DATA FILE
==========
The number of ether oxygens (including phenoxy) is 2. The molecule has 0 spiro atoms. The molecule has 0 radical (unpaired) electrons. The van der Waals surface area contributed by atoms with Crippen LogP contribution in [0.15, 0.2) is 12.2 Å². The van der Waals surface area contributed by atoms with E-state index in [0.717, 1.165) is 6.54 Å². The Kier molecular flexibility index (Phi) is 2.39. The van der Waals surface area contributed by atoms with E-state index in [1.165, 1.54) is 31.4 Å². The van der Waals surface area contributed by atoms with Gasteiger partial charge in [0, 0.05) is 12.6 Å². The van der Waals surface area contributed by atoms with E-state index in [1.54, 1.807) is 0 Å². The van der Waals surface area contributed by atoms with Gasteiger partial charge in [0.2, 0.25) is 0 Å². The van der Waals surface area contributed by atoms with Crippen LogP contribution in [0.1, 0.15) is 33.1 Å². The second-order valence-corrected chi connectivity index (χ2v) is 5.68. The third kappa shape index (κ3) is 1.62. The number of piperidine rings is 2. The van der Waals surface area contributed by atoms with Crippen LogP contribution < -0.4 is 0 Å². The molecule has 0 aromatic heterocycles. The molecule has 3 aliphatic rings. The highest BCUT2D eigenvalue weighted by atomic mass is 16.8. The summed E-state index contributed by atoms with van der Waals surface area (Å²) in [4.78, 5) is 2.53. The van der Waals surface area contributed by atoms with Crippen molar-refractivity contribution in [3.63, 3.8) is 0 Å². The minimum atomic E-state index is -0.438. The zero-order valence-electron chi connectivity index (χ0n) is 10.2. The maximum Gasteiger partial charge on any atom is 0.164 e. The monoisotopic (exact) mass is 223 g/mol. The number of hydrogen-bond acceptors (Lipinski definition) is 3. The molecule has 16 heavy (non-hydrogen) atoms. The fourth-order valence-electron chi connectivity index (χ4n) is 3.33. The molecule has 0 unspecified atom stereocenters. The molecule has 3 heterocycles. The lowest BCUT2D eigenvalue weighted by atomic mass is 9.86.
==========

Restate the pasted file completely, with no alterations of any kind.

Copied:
The number of ether oxygens (including phenoxy) is 2. The molecule has 0 spiro atoms. The molecule has 0 radical (unpaired) electrons. The van der Waals surface area contributed by atoms with Crippen LogP contribution in [0.15, 0.2) is 12.2 Å². The van der Waals surface area contributed by atoms with E-state index in [0.717, 1.165) is 6.54 Å². The Kier molecular flexibility index (Phi) is 2.39. The van der Waals surface area contributed by atoms with E-state index in [1.165, 1.54) is 31.4 Å². The van der Waals surface area contributed by atoms with Gasteiger partial charge in [0, 0.05) is 12.6 Å². The van der Waals surface area contributed by atoms with E-state index in [1.54, 1.807) is 0 Å². The van der Waals surface area contributed by atoms with Gasteiger partial charge in [0.2, 0.25) is 0 Å². The van der Waals surface area contributed by atoms with Crippen LogP contribution in [0.1, 0.15) is 33.1 Å². The second-order valence-corrected chi connectivity index (χ2v) is 5.68. The third kappa shape index (κ3) is 1.62. The number of piperidine rings is 2. The van der Waals surface area contributed by atoms with Crippen LogP contribution < -0.4 is 0 Å². The molecule has 0 aromatic heterocycles. The molecule has 3 aliphatic rings. The highest BCUT2D eigenvalue weighted by atomic mass is 16.8. The summed E-state index contributed by atoms with van der Waals surface area (Å²) in [4.78, 5) is 2.53. The van der Waals surface area contributed by atoms with Crippen molar-refractivity contribution in [3.63, 3.8) is 0 Å². The minimum atomic E-state index is -0.438. The zero-order valence-electron chi connectivity index (χ0n) is 10.2. The maximum Gasteiger partial charge on any atom is 0.164 e. The monoisotopic (exact) mass is 223 g/mol. The number of hydrogen-bond acceptors (Lipinski definition) is 3. The molecule has 16 heavy (non-hydrogen) atoms. The fourth-order valence-electron chi connectivity index (χ4n) is 3.33. The molecule has 0 unspecified atom stereocenters. The molecule has 3 heterocycles. The lowest BCUT2D eigenvalue weighted by atomic mass is 9.86.